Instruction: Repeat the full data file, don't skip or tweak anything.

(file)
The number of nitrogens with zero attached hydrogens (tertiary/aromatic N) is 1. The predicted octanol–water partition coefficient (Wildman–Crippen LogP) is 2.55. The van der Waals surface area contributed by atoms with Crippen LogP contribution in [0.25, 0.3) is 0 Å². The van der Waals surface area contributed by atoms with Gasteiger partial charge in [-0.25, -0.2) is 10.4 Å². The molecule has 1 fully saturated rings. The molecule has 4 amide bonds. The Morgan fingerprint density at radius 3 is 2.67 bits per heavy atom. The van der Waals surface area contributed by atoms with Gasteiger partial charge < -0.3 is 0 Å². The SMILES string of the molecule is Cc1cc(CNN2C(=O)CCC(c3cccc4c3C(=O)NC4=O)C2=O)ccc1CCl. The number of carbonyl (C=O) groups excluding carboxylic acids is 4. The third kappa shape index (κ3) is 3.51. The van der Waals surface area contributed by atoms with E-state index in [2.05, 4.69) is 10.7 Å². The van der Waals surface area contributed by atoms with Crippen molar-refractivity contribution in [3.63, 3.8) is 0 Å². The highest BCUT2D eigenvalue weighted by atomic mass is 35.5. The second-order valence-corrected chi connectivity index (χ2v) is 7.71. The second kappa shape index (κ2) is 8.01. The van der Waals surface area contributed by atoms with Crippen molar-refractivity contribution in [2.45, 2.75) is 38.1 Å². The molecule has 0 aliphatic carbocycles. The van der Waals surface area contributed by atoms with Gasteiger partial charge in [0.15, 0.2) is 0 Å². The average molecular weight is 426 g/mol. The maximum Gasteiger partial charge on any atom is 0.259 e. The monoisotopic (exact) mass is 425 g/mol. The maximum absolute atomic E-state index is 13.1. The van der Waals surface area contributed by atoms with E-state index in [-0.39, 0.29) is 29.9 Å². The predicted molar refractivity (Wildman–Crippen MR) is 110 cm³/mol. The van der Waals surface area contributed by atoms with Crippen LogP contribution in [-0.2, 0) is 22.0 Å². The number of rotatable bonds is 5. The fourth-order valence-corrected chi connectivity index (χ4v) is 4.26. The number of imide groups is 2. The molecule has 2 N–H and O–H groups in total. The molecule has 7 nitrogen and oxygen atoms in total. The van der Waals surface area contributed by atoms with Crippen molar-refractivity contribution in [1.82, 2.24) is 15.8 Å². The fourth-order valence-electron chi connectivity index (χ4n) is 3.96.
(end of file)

The number of nitrogens with zero attached hydrogens (tertiary/aromatic N) is 1. The predicted octanol–water partition coefficient (Wildman–Crippen LogP) is 2.55. The van der Waals surface area contributed by atoms with Crippen LogP contribution in [0.25, 0.3) is 0 Å². The van der Waals surface area contributed by atoms with Gasteiger partial charge in [-0.25, -0.2) is 10.4 Å². The molecule has 1 fully saturated rings. The molecule has 4 amide bonds. The Morgan fingerprint density at radius 3 is 2.67 bits per heavy atom. The van der Waals surface area contributed by atoms with Gasteiger partial charge < -0.3 is 0 Å². The SMILES string of the molecule is Cc1cc(CNN2C(=O)CCC(c3cccc4c3C(=O)NC4=O)C2=O)ccc1CCl. The number of carbonyl (C=O) groups excluding carboxylic acids is 4. The third kappa shape index (κ3) is 3.51. The van der Waals surface area contributed by atoms with E-state index in [2.05, 4.69) is 10.7 Å². The van der Waals surface area contributed by atoms with Crippen molar-refractivity contribution in [3.63, 3.8) is 0 Å². The highest BCUT2D eigenvalue weighted by atomic mass is 35.5. The second-order valence-corrected chi connectivity index (χ2v) is 7.71. The second kappa shape index (κ2) is 8.01. The van der Waals surface area contributed by atoms with Crippen molar-refractivity contribution in [2.45, 2.75) is 38.1 Å². The molecule has 0 aliphatic carbocycles. The van der Waals surface area contributed by atoms with Gasteiger partial charge in [0.15, 0.2) is 0 Å². The average molecular weight is 426 g/mol. The maximum Gasteiger partial charge on any atom is 0.259 e. The monoisotopic (exact) mass is 425 g/mol. The maximum absolute atomic E-state index is 13.1. The van der Waals surface area contributed by atoms with E-state index in [-0.39, 0.29) is 29.9 Å². The predicted molar refractivity (Wildman–Crippen MR) is 110 cm³/mol. The van der Waals surface area contributed by atoms with Crippen LogP contribution in [-0.2, 0) is 22.0 Å². The number of rotatable bonds is 5. The fourth-order valence-corrected chi connectivity index (χ4v) is 4.26. The number of imide groups is 2. The molecule has 2 N–H and O–H groups in total. The molecule has 7 nitrogen and oxygen atoms in total. The van der Waals surface area contributed by atoms with Crippen molar-refractivity contribution in [1.82, 2.24) is 15.8 Å². The fourth-order valence-electron chi connectivity index (χ4n) is 3.96.